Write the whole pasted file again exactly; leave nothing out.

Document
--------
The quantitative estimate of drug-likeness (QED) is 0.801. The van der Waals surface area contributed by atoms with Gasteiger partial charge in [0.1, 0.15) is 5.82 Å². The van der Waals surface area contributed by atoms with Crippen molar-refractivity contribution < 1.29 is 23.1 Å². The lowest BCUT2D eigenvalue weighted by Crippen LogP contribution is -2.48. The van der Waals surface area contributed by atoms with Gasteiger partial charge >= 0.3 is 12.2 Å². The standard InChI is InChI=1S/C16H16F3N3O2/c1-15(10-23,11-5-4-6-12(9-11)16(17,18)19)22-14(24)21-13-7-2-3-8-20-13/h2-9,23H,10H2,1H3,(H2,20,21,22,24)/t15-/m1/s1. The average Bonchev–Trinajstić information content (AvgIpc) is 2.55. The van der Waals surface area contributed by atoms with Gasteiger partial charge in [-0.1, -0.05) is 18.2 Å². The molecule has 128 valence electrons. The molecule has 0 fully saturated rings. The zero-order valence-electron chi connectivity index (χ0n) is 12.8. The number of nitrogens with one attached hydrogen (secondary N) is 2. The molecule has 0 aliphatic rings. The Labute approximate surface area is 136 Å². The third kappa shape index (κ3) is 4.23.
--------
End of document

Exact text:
The quantitative estimate of drug-likeness (QED) is 0.801. The van der Waals surface area contributed by atoms with Gasteiger partial charge in [0.1, 0.15) is 5.82 Å². The van der Waals surface area contributed by atoms with Crippen molar-refractivity contribution < 1.29 is 23.1 Å². The lowest BCUT2D eigenvalue weighted by Crippen LogP contribution is -2.48. The van der Waals surface area contributed by atoms with Gasteiger partial charge >= 0.3 is 12.2 Å². The standard InChI is InChI=1S/C16H16F3N3O2/c1-15(10-23,11-5-4-6-12(9-11)16(17,18)19)22-14(24)21-13-7-2-3-8-20-13/h2-9,23H,10H2,1H3,(H2,20,21,22,24)/t15-/m1/s1. The average Bonchev–Trinajstić information content (AvgIpc) is 2.55. The van der Waals surface area contributed by atoms with Gasteiger partial charge in [-0.1, -0.05) is 18.2 Å². The molecule has 128 valence electrons. The molecule has 0 fully saturated rings. The zero-order valence-electron chi connectivity index (χ0n) is 12.8. The number of nitrogens with one attached hydrogen (secondary N) is 2. The molecule has 0 aliphatic rings. The Labute approximate surface area is 136 Å². The third kappa shape index (κ3) is 4.23.